Show creator Jason Micaleff claims the new Heathers are inclusive because "I didn't view the Heathers as villains," and "people that wouldn’t have necessarily been considered the most popular kids...in 1988 could very well be—and probably most likely are—the more popular kids today."

He clearly didn't bother to educate himself to the fact that high school social hierarchy hasn't changed. It's highly unlikely for popular cliques to feature a bigger girl or an LGBTQ person; only a biracial person is actually feasible. Unfortunately, we still live in a society where especially in high schools, bigger kids and LGBTQ are typically made fun of and ostracized. High school kids tend to be immature and are still learning to accept those who are different from themselves.

2. Certain high-tension issues arise from putting minorities as the Heathers.

Targeting and killing a big girl and several LGBTQ characters will just perpetuate fat-hating, homophobia, and the "Bury Your Gays" trope. I can already foresee people losing their crap over how a television show is killing off/targeting LGBTQ and big characters. It feels like the show creators sat down and said, "How can we stir up the most outrage with this reboot?"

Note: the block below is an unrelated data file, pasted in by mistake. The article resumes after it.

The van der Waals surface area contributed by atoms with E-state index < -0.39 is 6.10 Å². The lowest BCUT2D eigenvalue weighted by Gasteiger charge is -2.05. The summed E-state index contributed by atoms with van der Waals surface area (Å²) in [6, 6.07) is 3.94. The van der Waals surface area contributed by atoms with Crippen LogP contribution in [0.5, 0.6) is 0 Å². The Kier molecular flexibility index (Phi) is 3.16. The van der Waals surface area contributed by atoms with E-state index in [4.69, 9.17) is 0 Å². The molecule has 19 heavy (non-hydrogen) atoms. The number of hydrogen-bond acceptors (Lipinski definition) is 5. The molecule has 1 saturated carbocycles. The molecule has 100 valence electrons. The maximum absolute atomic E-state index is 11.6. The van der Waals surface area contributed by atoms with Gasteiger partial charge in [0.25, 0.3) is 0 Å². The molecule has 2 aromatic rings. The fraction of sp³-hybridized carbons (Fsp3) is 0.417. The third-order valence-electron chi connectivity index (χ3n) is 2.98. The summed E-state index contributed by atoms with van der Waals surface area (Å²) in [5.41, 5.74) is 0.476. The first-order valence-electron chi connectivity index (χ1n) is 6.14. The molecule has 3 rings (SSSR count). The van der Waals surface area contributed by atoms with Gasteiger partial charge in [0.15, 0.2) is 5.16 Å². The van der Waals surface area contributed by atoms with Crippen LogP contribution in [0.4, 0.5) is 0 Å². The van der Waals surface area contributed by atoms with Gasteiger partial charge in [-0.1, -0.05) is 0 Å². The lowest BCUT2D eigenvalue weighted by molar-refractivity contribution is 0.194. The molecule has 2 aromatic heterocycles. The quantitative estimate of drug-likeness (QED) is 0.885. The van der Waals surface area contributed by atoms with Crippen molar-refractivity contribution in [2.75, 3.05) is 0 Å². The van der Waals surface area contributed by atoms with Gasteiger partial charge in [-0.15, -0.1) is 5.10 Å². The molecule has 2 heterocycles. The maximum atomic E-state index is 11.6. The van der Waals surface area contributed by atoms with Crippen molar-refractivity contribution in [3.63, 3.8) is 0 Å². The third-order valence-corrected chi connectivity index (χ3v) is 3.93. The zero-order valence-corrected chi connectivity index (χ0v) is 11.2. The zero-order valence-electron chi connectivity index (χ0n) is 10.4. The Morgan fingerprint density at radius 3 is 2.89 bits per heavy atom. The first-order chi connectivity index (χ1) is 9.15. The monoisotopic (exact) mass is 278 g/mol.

3. It's incredibly hypocritical to have a "body-positive" girl as Heather C.

In the film (and especially the musical), there is a fat girl named Martha Dunnstock, or "Martha Dump Truck." She's made fun of for her weight and for being "weird," to the point of attempted suicide. This plotline highlights the negative effects of bullying, particularly over looks. Having the lead Heather be played by a big girl destroys a plotline and rejects an important message. It also is oblivious to reality, how anyone who isn't a size 0-4 is often made fun of for their size and would be highly unlikely to ever be popular. And by the way, the new Martha is now Shelby Dunnstock, a thin cheerleader (and a guest character).

4. You lose the reason for Kurt and Ram's "suicide."